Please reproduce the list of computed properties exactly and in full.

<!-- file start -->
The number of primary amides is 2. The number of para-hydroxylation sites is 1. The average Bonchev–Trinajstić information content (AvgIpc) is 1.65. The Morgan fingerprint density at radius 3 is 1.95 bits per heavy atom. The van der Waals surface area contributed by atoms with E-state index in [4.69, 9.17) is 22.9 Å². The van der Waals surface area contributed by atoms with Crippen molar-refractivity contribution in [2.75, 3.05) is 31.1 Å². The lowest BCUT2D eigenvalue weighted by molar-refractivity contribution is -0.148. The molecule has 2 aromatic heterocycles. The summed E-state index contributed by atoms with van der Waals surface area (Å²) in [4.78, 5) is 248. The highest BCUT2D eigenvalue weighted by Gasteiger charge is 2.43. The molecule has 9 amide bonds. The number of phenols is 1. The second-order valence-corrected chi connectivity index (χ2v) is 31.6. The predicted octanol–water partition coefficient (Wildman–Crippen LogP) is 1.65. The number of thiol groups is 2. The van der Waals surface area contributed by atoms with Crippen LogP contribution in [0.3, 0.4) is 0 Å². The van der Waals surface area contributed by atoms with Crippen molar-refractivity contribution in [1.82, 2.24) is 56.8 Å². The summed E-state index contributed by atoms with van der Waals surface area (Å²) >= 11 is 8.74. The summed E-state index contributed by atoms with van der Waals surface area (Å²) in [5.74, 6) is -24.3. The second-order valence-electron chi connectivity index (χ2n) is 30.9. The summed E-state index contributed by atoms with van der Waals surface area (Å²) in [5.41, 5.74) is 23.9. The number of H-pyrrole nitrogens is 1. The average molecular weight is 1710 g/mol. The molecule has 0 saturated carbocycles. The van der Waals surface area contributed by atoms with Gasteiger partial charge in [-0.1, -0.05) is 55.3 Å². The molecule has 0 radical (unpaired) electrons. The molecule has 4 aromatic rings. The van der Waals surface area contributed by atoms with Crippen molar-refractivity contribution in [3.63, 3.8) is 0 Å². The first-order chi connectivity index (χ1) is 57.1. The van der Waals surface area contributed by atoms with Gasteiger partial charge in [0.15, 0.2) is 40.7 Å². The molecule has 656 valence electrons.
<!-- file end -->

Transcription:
The number of primary amides is 2. The number of para-hydroxylation sites is 1. The average Bonchev–Trinajstić information content (AvgIpc) is 1.65. The Morgan fingerprint density at radius 3 is 1.95 bits per heavy atom. The van der Waals surface area contributed by atoms with E-state index in [4.69, 9.17) is 22.9 Å². The van der Waals surface area contributed by atoms with Crippen molar-refractivity contribution in [2.75, 3.05) is 31.1 Å². The lowest BCUT2D eigenvalue weighted by molar-refractivity contribution is -0.148. The molecule has 2 aromatic heterocycles. The summed E-state index contributed by atoms with van der Waals surface area (Å²) in [4.78, 5) is 248. The highest BCUT2D eigenvalue weighted by Gasteiger charge is 2.43. The molecule has 9 amide bonds. The number of phenols is 1. The second-order valence-corrected chi connectivity index (χ2v) is 31.6. The predicted octanol–water partition coefficient (Wildman–Crippen LogP) is 1.65. The number of thiol groups is 2. The van der Waals surface area contributed by atoms with Crippen LogP contribution in [0.3, 0.4) is 0 Å². The van der Waals surface area contributed by atoms with Crippen molar-refractivity contribution in [1.82, 2.24) is 56.8 Å². The summed E-state index contributed by atoms with van der Waals surface area (Å²) >= 11 is 8.74. The summed E-state index contributed by atoms with van der Waals surface area (Å²) in [5.74, 6) is -24.3. The second-order valence-electron chi connectivity index (χ2n) is 30.9. The summed E-state index contributed by atoms with van der Waals surface area (Å²) in [5.41, 5.74) is 23.9. The number of H-pyrrole nitrogens is 1. The average molecular weight is 1710 g/mol. The molecule has 0 saturated carbocycles. The van der Waals surface area contributed by atoms with Gasteiger partial charge in [-0.1, -0.05) is 55.3 Å². The molecule has 0 radical (unpaired) electrons. The molecule has 4 aromatic rings. The van der Waals surface area contributed by atoms with Crippen molar-refractivity contribution in [3.63, 3.8) is 0 Å². The first-order chi connectivity index (χ1) is 57.1. The van der Waals surface area contributed by atoms with Gasteiger partial charge in [0.15, 0.2) is 40.7 Å². The molecule has 656 valence electrons.